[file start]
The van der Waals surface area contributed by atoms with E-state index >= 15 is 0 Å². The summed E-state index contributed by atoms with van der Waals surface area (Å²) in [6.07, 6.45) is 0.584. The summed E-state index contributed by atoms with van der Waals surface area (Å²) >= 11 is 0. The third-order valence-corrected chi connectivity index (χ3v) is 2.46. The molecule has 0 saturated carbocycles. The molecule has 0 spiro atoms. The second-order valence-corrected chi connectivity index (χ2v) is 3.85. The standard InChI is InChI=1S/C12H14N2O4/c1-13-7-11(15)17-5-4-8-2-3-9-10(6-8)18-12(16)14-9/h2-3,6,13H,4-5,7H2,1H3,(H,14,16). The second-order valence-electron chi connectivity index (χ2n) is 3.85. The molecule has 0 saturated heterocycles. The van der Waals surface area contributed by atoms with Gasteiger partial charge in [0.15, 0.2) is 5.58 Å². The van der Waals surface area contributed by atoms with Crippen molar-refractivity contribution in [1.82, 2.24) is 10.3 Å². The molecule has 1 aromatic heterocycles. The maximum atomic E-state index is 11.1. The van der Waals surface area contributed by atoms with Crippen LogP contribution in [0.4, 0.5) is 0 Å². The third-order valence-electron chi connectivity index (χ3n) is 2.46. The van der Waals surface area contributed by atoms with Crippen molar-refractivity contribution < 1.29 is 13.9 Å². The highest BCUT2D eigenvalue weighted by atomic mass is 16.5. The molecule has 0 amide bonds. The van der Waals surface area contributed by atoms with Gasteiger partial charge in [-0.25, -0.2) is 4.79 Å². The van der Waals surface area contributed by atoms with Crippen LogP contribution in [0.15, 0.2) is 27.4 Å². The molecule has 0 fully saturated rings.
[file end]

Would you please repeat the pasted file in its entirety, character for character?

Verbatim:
The van der Waals surface area contributed by atoms with E-state index >= 15 is 0 Å². The summed E-state index contributed by atoms with van der Waals surface area (Å²) in [6.07, 6.45) is 0.584. The summed E-state index contributed by atoms with van der Waals surface area (Å²) >= 11 is 0. The third-order valence-corrected chi connectivity index (χ3v) is 2.46. The molecule has 0 saturated carbocycles. The molecule has 0 spiro atoms. The second-order valence-corrected chi connectivity index (χ2v) is 3.85. The standard InChI is InChI=1S/C12H14N2O4/c1-13-7-11(15)17-5-4-8-2-3-9-10(6-8)18-12(16)14-9/h2-3,6,13H,4-5,7H2,1H3,(H,14,16). The second-order valence-electron chi connectivity index (χ2n) is 3.85. The molecule has 0 saturated heterocycles. The van der Waals surface area contributed by atoms with Gasteiger partial charge in [0.15, 0.2) is 5.58 Å². The van der Waals surface area contributed by atoms with Crippen molar-refractivity contribution in [1.82, 2.24) is 10.3 Å². The molecule has 1 aromatic heterocycles. The maximum atomic E-state index is 11.1. The van der Waals surface area contributed by atoms with Crippen LogP contribution in [0.4, 0.5) is 0 Å². The third-order valence-electron chi connectivity index (χ3n) is 2.46. The van der Waals surface area contributed by atoms with Crippen molar-refractivity contribution < 1.29 is 13.9 Å². The highest BCUT2D eigenvalue weighted by atomic mass is 16.5. The molecule has 0 amide bonds. The van der Waals surface area contributed by atoms with Gasteiger partial charge in [-0.25, -0.2) is 4.79 Å². The van der Waals surface area contributed by atoms with Crippen LogP contribution in [0.15, 0.2) is 27.4 Å². The molecule has 0 fully saturated rings.